Paul McAleer

Huge opportunity: a car shopping site that doesn't suck

Paul McAleer

I’m in the process of looking for a used car and I can tell you that this shopping process is horrible. It’s fraught with inconsistent experiences, scams, poor dealer contact, and far too many problems. I wrote a short rant on the Ping about this last month for background.

During this shopping process I needed to use multiple tools:, AutoTrader, Craigslist, car dealer sites, Google Docs, Google Maps, AutoCheck, CarFax, and the telephone. Come on - that’s ridiculous in 2010.

Here are the key deficiencies I can see.

  • Listings are spread across different sites. Sometimes there’s duplicate listings, sometimes not. rules the roost but AutoTrader has some, Craigslist has some more (including phishing listings) and there are other regional sites out there too. Some dealers also don’t list on any of the big names sites at all. I know that this may be a side effect of the markets, but I also think it sucks. There’s a real need here for intelligent understanding of these listings - quality rankings, personalization, and the like.
  • Many car dealer sites are in Flash. ie, they are lousy experiences. Sometimes drop-downs work. Sometimes they don’t. But I’m not sure why I need Flash just to view something that works fine in an HTML table.
  • Proximity is just another attribute. Oftentimes, one will want to see cars in a similar location. The tech just isn’t smart enough to treat this as anything more than another checkbox or another tickmark on a list. A mobile app for this (“show me all cars within 10 miles of my current location”) is just waiting to happen.
  • Feature-specific search pretty much doesn’t exist. You can search by year, make, model, and trim, but options within those trims? Good luck.
  • No integration with essential tools like Google Maps, AutoCheck/Carfax, and Kelley Blue Book. The latter two tools are 100% essential when buying a used car.

The way I see it the two main problems facing a site that would fix these issues are ownership and the thinking of the used car industry itself.

Ownership is a concern because if I’m, my business runs on listings. I don’t have an incentive to share that via an API or the like because the money is in selling listing ‘space’, keeping people on my site and showing them ads; there’s no money in making the data widely available. And some dealers still insist on not listing things on these larger sites for whatever reason and thus, users are subjected to generally mediocre experiences scattered across sites. This is an old style of thinking, clearly, but it also pays the bills.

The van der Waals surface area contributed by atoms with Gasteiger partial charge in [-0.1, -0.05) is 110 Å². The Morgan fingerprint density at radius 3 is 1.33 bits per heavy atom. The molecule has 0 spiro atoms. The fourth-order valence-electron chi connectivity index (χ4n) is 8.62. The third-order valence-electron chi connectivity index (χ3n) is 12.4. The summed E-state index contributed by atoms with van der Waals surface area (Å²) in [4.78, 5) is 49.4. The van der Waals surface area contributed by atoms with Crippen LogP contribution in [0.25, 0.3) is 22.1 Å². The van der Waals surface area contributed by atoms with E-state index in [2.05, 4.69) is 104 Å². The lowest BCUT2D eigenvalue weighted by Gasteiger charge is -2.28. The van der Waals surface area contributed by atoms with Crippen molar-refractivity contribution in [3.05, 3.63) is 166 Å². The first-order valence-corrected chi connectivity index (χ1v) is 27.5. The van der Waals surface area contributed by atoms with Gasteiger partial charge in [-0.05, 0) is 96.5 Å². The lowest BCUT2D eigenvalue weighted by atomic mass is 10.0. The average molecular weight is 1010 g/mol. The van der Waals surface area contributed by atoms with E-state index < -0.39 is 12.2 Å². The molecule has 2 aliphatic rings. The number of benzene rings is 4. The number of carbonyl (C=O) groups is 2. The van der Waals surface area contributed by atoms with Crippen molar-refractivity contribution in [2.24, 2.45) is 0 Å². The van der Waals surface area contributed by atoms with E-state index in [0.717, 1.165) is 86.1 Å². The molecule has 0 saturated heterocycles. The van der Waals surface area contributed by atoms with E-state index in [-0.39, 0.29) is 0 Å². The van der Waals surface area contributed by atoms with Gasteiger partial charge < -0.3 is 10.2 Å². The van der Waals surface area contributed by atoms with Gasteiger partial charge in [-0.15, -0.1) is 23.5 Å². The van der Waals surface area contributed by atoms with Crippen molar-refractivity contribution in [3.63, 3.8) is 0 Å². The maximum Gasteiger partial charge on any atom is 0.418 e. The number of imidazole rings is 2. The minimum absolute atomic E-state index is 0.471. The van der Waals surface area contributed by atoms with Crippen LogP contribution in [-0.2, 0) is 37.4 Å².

Insofar as industry thinking goes, well, that’s easy: the stereotype is that dealers want you to come in the door so you can be upsold or doo-dads can be added on since there’s so much money on the table. There’s money in extended warranties, there’s money in financing, there’s money in floor mats. This is mostly true… but upselling on the web is pretty sophisticated nowadays.

I’m concerned that this type of site can only happen if there’s a dramatic shift in the way the industry works. I’d rather just scale back and say, “Instead of being pessimistic, let’s just fix this problem.” Because it’s a problem if you’re any kind of researcher when it comes to buying things - especially expensive things like cars. I can deal with lousy in-store experiences if the pre-store experience is better.

So who is best geared to fixing this issue? Let’s compare.

  • Google. Google has the skills and the cash. They succeed in almost every market they touch. They’ve done next to nothing in the car space, though, and I wonder if this is due to the locked-up data.
  • CarMax. Arguably the cleanest top-to-bottom used car retail organization despite their generally high prices. On the downside development of such a feature would likely be limited to CarMax’s own inventory and ultimately would be a super search for CarMax. It wouldn’t change the world.
  • AutoCheck/Carfax. It seems like adding a killer search feature that isn’t just a partnership is a natural here. They have a repository of information already.
  • Kayak. If they can do it for travel, why not used cars?
  • Unknown startup or person. Will it be you?

At this point in time I think the dealers are in the worst position to improve the experience, yet they’re an instrumental part of it: they sell the stuff. And auto manufacturers want to sell new cars first, certified second, and don’t care much about used cars… so they’re largely out as well.

It’s a tough problem but, honestly, I’d be happy if someone took a good stab at improving this painful process.